I went on a fiction writing course, some years ago, with the Arvon Foundation, and one of the tutors was the novelist Andrew Cowan. I remember him telling us how he wrote quite slowly, and not to worry if we did too, because every novel was just a pile of pages, and the thing to do was to carry on putting another page on the pile, and eventually you’d have a whole novel’s worth, and it didn’t matter if that took you years.

an inspirational woman

On that course I also met an inspirational woman who is the other reason I have little time for the ‘I don’t have time’ excuse. This woman cared, single-handed, for three young children and her elderly, infirm father. She had to get them all up in the morning and washed and fed, take them to their various schools or day care, and then go to work to earn her family’s living.

After work she had to collect them all again, bring them home, feed them, do the housework, and put them all to bed. Then she used the next half-hour for writing, while the house was quiet, before she fell into bed herself. She talked about how lucky she felt to have half an hour, every day, for her writing. At that point I made a silent vow that I would never, ever, whinge about not having enough time to write.

hk_19092014maskI’m motivated to write, my ability is proven, and I’m not much of a procrastinator (if you don’t count tweeting, which I don’t – you have to write tweets, right? So it’s practice). But I’m experiencing a whole new obstacle, which has made this week remarkably unproductive. It’s called impostor syndrome. Essentially, I feel like a fraud, and I’m sure I’ll be caught out, because I can’t possibly be allowed to get away with impersonating someone who knows enough to write a book.

I had this with my last book, too, but it didn’t kick in until the writing was done. This time it’s really getting in the way. It’s completely bizarre because I know it’s ridiculous – I can write; I do know about research; and I also know how to spot gaps in my knowledge and how to fill those gaps. Yet there’s this incredible feeling of fraudulence right alongside that knowledge.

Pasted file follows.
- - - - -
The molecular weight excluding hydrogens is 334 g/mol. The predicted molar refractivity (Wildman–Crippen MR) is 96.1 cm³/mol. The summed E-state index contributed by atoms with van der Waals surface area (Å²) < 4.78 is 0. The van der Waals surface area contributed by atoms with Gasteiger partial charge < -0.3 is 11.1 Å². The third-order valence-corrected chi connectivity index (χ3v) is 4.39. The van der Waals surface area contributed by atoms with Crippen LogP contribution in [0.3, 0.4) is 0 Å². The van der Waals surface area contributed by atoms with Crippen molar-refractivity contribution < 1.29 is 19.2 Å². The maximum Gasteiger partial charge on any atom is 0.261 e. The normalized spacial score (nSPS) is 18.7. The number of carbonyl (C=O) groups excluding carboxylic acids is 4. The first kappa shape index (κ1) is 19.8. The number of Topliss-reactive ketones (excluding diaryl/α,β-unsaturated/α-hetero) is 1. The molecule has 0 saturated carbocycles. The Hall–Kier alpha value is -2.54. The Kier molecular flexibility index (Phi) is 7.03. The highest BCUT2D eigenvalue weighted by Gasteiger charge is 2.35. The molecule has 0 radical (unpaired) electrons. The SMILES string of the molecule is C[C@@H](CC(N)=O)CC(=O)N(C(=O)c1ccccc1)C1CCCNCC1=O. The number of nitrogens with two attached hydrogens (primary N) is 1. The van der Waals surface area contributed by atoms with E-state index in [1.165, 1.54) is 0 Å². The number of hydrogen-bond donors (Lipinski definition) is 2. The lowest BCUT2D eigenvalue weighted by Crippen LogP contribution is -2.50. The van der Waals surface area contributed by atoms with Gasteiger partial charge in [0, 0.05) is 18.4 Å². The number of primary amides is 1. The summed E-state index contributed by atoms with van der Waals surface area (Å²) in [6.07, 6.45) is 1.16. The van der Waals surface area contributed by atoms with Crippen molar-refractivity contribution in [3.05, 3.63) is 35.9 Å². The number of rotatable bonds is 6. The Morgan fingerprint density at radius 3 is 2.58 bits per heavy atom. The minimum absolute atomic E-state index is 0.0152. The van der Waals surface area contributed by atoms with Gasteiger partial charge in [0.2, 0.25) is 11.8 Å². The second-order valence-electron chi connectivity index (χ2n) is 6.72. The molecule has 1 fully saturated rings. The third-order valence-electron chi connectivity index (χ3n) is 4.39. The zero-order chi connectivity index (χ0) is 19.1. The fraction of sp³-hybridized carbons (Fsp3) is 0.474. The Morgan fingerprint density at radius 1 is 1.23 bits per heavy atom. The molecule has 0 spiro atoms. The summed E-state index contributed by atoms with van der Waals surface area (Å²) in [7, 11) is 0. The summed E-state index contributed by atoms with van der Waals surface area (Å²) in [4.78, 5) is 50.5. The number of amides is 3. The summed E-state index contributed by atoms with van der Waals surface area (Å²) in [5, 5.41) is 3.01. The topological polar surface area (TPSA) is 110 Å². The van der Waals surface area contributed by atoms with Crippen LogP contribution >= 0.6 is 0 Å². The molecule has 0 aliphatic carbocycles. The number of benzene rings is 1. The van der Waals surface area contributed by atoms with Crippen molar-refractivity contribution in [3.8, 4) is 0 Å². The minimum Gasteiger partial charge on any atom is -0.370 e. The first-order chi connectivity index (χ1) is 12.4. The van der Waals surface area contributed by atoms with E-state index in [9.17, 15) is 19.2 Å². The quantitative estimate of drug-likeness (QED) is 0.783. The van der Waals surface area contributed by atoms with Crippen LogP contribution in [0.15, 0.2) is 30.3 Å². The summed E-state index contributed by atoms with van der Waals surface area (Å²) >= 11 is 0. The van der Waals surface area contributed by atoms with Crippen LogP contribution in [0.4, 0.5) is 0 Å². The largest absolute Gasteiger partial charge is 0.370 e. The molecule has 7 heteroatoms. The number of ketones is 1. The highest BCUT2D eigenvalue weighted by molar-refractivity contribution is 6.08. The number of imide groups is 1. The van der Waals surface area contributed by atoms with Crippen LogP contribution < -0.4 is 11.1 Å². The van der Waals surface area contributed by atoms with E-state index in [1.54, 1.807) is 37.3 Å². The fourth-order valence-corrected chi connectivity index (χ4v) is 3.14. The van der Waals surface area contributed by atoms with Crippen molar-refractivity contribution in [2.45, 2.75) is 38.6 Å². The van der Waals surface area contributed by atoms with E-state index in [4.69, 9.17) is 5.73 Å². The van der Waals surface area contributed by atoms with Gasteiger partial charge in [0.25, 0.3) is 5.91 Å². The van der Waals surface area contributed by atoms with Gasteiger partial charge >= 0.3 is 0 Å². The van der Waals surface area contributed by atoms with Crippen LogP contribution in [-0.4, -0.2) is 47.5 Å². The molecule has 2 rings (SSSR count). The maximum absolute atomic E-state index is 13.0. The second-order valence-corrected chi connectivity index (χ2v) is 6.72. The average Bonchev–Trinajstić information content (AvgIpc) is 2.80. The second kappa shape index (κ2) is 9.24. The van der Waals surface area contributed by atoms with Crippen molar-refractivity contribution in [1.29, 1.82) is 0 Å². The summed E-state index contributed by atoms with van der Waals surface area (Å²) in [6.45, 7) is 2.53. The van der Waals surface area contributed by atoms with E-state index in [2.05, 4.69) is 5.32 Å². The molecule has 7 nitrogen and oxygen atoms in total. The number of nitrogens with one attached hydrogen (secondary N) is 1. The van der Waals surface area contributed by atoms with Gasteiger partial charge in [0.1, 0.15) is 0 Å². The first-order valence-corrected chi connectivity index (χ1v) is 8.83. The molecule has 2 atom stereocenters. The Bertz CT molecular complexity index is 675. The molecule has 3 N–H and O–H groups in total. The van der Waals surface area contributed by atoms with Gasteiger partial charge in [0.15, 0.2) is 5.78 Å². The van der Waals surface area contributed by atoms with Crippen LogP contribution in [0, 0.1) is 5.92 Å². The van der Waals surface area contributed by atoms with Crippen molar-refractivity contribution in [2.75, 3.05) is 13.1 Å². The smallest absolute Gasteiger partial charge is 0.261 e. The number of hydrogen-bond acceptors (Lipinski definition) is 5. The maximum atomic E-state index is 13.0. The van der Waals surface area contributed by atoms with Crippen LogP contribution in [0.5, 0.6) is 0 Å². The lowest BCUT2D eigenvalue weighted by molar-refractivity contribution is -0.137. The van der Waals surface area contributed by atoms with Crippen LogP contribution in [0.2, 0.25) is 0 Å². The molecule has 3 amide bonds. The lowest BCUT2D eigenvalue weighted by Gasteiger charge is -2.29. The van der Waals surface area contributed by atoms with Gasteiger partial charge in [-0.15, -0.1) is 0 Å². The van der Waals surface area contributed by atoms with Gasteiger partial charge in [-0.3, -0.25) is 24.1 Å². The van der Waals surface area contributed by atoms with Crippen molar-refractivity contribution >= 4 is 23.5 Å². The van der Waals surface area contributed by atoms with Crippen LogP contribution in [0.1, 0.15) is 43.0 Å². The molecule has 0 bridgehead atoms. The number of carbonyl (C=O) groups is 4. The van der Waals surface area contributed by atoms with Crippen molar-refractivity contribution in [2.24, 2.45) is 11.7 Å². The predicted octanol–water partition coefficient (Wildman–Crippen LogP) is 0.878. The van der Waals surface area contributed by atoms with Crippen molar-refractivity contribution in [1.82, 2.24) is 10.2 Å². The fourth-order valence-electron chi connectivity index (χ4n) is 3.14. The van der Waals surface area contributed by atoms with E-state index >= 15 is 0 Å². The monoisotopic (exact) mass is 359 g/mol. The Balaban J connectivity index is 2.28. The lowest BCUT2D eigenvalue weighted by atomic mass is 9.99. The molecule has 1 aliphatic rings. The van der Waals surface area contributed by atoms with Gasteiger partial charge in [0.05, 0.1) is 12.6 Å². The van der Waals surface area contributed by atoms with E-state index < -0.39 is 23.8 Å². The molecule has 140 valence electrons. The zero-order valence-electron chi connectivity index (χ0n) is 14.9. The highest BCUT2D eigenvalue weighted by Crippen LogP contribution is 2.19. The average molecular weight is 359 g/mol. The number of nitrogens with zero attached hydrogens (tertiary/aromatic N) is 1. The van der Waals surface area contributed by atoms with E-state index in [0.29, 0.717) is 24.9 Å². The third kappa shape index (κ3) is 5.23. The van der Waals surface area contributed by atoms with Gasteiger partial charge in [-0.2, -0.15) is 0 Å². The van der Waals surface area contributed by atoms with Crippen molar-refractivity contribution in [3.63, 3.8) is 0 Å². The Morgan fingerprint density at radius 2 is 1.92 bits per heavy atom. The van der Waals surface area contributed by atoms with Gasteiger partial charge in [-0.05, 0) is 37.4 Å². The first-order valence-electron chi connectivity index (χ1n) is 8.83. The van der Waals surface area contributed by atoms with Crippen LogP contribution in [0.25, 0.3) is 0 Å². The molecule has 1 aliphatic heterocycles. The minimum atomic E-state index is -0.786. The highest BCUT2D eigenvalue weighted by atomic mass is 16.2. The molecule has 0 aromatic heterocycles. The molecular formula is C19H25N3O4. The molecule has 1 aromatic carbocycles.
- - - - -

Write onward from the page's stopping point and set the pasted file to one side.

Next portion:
“impostor syndrome is a great problem to have, because it’s a problem of success”

In one way, impostor syndrome is a great problem to have, because it’s a problem of success. I’ve experienced other problems of success, such as learning to say ‘no’ (I’m quite good at that these days) and managing a ridiculous email inbox (that too). But I’m really struggling to solve this problem.

Going back to the reviewers’ comments, lovely though they are, doesn’t help. Their criticism could not have been more constructive, yet their gentle and useful pointing out of ways I could strengthen the typescript simply have me convinced that if I wasn’t a fraud I would have thought of them myself. I found out that one of my writerly heroes, Neil Gaiman, has also suffered from impostor syndrome (well worth watching, but skip to 7 mins 25 secs if you want to get straight to the point).

You’d think that would be comforting – but no, it intensified the problem, as in: I must be even more of a fraud if I think I can have a syndrome that Neil Gaiman had. I’ve tried to persuade myself to think differently – ‘come on, Helen, you can do this writing thing, you’ll be fine’. I’ve tried to berate myself out of it – ‘for goodness’ sake, Helen, get a grip and put some words down’. Nothing works.